Consumers regularly encounter cues of contagious disease in daily life — a commuter sneezes on the train, a colleague blows their nose in a meeting, or they read recent headlines about the dangerous spread of a disease. Research has overwhelmingly argued that the dominant response to these cues is disgust — an emotion that leads to a desire to reject and avoid potential contamination. We argue, however, that contagious disease cues can also elicit fear.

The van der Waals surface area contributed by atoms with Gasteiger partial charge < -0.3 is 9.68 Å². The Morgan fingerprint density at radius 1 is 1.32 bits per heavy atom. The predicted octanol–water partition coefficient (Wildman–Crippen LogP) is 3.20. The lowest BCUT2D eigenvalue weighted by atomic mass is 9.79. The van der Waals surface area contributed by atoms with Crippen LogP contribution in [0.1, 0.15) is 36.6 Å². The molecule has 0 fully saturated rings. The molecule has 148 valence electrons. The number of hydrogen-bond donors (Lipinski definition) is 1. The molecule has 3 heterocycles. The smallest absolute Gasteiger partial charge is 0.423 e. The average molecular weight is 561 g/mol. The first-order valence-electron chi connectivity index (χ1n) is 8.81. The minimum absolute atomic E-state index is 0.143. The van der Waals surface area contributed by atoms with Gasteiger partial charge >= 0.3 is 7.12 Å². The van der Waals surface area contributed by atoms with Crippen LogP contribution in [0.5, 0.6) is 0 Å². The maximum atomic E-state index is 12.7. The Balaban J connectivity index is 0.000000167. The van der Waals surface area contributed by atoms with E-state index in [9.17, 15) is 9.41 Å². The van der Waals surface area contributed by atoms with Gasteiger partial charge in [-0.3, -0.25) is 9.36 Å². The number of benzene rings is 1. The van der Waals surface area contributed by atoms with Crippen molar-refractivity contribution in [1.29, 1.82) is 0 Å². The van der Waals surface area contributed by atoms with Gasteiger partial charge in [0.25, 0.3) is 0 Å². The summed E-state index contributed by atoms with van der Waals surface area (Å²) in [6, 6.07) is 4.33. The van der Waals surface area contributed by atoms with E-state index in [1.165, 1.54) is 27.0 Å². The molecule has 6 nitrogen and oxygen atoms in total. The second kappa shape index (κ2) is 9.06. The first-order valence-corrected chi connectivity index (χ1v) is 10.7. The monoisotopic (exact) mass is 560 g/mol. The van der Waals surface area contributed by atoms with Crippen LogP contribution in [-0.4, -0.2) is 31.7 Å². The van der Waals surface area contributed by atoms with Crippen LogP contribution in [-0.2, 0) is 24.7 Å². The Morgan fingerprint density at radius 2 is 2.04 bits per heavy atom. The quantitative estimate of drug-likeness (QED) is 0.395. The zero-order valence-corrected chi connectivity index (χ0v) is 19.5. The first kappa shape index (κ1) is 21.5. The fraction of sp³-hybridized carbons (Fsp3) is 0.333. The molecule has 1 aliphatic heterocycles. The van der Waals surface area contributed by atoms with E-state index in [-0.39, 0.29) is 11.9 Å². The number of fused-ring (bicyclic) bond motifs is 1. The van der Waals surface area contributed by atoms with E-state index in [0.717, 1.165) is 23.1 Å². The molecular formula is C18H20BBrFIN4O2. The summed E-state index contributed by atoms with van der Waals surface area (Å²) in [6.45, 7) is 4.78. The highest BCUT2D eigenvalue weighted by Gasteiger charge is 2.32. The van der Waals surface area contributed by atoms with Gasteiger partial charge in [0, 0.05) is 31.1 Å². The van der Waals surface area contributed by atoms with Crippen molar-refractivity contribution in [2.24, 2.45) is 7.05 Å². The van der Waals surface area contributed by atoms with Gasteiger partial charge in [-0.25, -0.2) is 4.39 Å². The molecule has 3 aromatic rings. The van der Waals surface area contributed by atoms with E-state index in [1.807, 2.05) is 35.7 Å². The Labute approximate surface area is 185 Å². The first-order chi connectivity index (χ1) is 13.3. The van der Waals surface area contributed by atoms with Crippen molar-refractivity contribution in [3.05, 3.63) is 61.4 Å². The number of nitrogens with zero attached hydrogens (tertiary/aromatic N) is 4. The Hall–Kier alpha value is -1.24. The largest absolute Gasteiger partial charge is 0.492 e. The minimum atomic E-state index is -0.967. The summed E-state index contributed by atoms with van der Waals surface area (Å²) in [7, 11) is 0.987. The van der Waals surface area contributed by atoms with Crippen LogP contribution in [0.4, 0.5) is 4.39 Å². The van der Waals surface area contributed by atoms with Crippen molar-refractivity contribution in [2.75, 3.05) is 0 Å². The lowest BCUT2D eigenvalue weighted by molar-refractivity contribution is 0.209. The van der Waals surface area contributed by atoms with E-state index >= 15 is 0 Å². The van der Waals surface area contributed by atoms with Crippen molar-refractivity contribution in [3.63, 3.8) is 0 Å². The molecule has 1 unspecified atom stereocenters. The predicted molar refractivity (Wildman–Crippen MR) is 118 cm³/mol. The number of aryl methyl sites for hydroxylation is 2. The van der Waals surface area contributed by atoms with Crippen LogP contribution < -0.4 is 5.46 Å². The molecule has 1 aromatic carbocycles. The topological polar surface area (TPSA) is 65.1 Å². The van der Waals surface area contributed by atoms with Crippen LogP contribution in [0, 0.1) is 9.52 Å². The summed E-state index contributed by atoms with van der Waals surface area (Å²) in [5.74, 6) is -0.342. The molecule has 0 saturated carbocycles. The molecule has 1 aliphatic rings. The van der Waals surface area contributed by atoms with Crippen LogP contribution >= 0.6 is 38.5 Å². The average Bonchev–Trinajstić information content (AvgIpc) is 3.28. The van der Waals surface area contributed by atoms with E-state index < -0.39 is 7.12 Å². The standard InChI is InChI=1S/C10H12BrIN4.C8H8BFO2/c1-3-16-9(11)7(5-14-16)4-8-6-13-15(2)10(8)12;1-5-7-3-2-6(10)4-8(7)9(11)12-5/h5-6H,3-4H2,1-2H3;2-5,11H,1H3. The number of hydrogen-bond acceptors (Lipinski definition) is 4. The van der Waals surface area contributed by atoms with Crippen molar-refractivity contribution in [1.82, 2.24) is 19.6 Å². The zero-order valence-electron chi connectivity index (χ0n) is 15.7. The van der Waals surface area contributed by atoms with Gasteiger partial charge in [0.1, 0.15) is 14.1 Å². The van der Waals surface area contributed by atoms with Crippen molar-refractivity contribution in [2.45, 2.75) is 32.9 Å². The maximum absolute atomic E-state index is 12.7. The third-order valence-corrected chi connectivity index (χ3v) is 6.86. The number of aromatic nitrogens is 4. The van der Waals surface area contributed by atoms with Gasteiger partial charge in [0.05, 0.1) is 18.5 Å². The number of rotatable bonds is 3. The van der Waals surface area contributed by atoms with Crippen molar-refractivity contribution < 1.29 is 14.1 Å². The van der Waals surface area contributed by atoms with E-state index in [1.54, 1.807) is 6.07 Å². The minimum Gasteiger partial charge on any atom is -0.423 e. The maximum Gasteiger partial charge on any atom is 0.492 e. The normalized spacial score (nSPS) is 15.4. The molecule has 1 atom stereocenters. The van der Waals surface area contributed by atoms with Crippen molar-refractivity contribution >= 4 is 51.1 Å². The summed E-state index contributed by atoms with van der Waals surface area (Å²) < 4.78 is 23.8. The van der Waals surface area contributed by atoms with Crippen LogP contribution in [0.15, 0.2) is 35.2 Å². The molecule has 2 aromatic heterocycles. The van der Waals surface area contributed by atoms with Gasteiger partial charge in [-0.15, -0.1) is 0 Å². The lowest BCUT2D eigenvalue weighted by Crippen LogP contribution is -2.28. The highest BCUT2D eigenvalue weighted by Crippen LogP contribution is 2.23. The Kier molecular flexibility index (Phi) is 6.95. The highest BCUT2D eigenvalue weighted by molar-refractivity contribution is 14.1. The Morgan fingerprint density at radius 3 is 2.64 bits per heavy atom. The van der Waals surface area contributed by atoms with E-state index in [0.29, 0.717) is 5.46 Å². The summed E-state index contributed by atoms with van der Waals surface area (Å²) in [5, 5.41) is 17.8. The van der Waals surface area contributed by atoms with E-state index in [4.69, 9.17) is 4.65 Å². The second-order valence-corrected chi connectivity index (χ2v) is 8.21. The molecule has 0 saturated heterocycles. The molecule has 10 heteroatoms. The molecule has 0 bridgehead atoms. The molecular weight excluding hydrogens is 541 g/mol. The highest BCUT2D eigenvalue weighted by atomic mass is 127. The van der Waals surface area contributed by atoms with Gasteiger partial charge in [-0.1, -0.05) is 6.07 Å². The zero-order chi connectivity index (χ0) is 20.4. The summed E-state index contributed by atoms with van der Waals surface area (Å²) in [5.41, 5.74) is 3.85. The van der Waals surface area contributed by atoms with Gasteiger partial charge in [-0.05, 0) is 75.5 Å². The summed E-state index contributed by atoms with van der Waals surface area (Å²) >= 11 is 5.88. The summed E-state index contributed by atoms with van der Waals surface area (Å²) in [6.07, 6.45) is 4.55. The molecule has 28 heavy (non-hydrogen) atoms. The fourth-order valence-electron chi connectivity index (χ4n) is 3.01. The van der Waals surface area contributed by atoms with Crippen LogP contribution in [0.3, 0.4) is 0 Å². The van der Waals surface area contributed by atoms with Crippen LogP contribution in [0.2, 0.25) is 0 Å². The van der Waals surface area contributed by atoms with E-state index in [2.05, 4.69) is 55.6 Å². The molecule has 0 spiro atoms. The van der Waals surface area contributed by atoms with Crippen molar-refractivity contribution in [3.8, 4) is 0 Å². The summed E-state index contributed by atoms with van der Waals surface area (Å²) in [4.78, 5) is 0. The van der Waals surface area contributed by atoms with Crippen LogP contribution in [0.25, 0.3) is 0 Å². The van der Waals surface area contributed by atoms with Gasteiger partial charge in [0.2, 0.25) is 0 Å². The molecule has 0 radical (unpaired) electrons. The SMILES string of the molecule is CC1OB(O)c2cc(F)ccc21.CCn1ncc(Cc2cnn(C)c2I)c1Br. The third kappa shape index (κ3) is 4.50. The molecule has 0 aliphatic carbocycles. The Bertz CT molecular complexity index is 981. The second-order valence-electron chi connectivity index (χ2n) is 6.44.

Across four experiments and two large empirical data analyses of the presence of contagious disease on actual consumption behavior, we find that cues of contagious disease increase both fear and disgust, and these emotions together form a unique behavioral tendency with respect to consumer behavior. Relative to either emotion alone, disgust and fear increase preference for more familiar products asymmetrically over less familiar ones. These results contribute theoretically to research on complex emotional states and the behavioral tendencies of emotions, document a systematic and consequential impact of contagious disease cues on real consumption behavior, and have significant practical implications for marketers.